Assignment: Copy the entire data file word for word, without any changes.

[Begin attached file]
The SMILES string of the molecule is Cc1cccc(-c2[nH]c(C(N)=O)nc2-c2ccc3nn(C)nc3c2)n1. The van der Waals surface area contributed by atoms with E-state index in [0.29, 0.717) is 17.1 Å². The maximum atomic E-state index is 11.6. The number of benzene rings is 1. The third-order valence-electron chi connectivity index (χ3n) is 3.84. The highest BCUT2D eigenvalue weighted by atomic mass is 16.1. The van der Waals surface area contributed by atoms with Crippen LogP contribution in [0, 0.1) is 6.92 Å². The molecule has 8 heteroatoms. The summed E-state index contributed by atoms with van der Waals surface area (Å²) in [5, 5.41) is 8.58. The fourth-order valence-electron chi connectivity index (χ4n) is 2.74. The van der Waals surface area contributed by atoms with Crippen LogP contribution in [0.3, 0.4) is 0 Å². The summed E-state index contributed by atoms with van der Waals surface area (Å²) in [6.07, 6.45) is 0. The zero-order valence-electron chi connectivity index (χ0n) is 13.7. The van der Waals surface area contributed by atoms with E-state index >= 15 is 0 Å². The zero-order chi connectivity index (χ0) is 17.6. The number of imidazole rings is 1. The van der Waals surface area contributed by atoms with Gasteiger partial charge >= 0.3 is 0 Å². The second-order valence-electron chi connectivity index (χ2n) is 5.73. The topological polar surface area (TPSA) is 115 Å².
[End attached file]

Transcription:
The SMILES string of the molecule is Cc1cccc(-c2[nH]c(C(N)=O)nc2-c2ccc3nn(C)nc3c2)n1. The van der Waals surface area contributed by atoms with E-state index in [0.29, 0.717) is 17.1 Å². The maximum atomic E-state index is 11.6. The number of benzene rings is 1. The third-order valence-electron chi connectivity index (χ3n) is 3.84. The highest BCUT2D eigenvalue weighted by atomic mass is 16.1. The van der Waals surface area contributed by atoms with Crippen LogP contribution in [0, 0.1) is 6.92 Å². The molecule has 8 heteroatoms. The summed E-state index contributed by atoms with van der Waals surface area (Å²) in [5, 5.41) is 8.58. The fourth-order valence-electron chi connectivity index (χ4n) is 2.74. The van der Waals surface area contributed by atoms with Crippen LogP contribution in [0.3, 0.4) is 0 Å². The summed E-state index contributed by atoms with van der Waals surface area (Å²) in [6.07, 6.45) is 0. The zero-order valence-electron chi connectivity index (χ0n) is 13.7. The van der Waals surface area contributed by atoms with E-state index >= 15 is 0 Å². The zero-order chi connectivity index (χ0) is 17.6. The number of imidazole rings is 1. The van der Waals surface area contributed by atoms with Gasteiger partial charge >= 0.3 is 0 Å². The second-order valence-electron chi connectivity index (χ2n) is 5.73. The topological polar surface area (TPSA) is 115 Å².